Castle Sween is thought to be one of the earliest stone castles built in Scotland, having been built sometime in the late twelfth century. The castle's towers were later additions to wooden structures which have now since vanished.

Castle Sween takes its name from Suibhne, whose name was Anglicised as 'Sween'. He was thought to have built the castle. Suibhne was thought to have been a grandson of Hugh the Splendid O'Neill who died in 1047. In the thirteenth century, the Clan MacSween governed lands extending as far north as Loch Awe and as far south as Skipness Castle on Loch Fyne. In the later half of the thirteenth century the MacSween lands of Knapdale passed into the hands of the Stewart Earls of Menteith.

By the time of the Wars of Scottish Independence the MacSweens entered into the service of King Edward I of England in the hope of recovering their lands from the Earl of Menteith, however when Robert the Bruce became King of Scotland he displaced the MacSweens from their lands. After Robert the Bruce had defeated MacDougall Lord of Lorne in 1308, he then laid siege to Alasdair Og MacDonald in Castle Sween. Alastair gave himself up and was disinherited by Robert Bruce who then granted Islay to Alasdair's younger brother, Angus Og, the king's loyal supporter, who also received the Castle Sween in Kintyre from the King.

In 1310, Edward II of England granted John MacSween and his brothers their family's ancestral lands of Knapdale, (though by then Castle Sween was held by Sir John Menteith). It is possible that this could be the 'tryst of a fleet against Castle Sween', recorded in the Book of the Dean of Lismore, which tells of the attack of John MacSween on Castle Sween.

In 1323, after the death of Sir John Menteith, the Lordship of Arran and Knapdale passed to his son and grandson. In 1376 half of Knapdale, which included Castle Sween, passed into possession of the MacDonald Lords of the Isles, by grant of Robert II of Scotland to his son-in-law John I, Lord of the Isles.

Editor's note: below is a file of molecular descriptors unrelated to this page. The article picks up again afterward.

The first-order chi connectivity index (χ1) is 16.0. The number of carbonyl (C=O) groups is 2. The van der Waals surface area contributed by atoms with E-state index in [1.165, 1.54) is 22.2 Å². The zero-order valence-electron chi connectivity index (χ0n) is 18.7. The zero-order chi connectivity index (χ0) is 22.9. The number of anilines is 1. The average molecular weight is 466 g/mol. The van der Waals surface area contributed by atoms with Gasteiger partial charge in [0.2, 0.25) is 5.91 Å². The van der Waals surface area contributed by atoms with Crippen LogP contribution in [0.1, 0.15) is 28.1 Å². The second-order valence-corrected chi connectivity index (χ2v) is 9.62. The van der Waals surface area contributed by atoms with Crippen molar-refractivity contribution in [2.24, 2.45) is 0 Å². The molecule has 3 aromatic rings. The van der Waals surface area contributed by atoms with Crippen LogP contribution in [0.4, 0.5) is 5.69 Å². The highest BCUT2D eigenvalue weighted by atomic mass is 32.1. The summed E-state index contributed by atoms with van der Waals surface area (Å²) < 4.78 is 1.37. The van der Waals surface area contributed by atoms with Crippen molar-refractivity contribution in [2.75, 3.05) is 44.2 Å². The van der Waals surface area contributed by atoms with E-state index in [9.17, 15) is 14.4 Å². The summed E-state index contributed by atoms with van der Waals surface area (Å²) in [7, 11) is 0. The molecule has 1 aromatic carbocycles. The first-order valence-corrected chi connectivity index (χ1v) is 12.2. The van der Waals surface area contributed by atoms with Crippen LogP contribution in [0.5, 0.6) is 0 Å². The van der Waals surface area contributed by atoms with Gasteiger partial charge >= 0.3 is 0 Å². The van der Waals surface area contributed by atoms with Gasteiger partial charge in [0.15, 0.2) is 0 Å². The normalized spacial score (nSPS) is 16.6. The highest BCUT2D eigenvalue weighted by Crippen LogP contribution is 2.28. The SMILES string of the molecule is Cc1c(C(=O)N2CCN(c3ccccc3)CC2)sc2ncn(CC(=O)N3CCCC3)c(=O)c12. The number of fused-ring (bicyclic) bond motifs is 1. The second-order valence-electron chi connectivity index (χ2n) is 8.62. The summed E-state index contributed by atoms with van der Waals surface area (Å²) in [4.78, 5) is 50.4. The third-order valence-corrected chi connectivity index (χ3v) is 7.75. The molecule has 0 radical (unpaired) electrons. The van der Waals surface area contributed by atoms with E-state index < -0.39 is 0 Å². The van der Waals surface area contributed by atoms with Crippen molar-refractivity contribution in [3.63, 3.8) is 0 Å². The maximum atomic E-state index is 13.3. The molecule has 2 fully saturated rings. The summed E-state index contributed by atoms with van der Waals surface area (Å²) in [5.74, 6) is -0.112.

In 1647, during the Wars of the Three Kingdoms, Castle Sween was attacked and burnt by Alasdair MacColla and his Irish Confederate followers.

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Founded: 12th century
Category: Castles and fortifications in United Kingdom

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User Reviews

Donna Douse (2 years ago)
Gorgeous stunning scenery
andyn666 (3 years ago)
Great historical site to visit, ruined remains of the oldest stone built castle in the UK. There is a lot of the building left and plenty of information plaques on site too
Eugene Monaghan (3 years ago)
Fantastic remote location to get away from it all
Todd White (3 years ago)
One of the oldest castles in Scotland, Castle Sween is mostly ruins bearing silent testimony to the ravages of time. While the primary features of the well, kitchen and latrine tower remain in relatively good standing, much of what would have been the living area of the castle has withered away. The Castle needs considerable work to repair its eroding walls and ramparts. Because of its remote location, it is not as easily visited as a site such as Linlithgow Palace, and as such probably has not received the attention it deserves. The Castle Sween caravan and holiday park adjacent the site boasts a wonderful bar and restaurant from which to either prepare for or recover from your adventures at the site. Worth the visit for any intrepid historian.
Joshua CruverKibi (3 years ago)
Short walk from the road to the castle. You have to walk through the holiday park. Or stay for the week in the holiday park to get away from the world.
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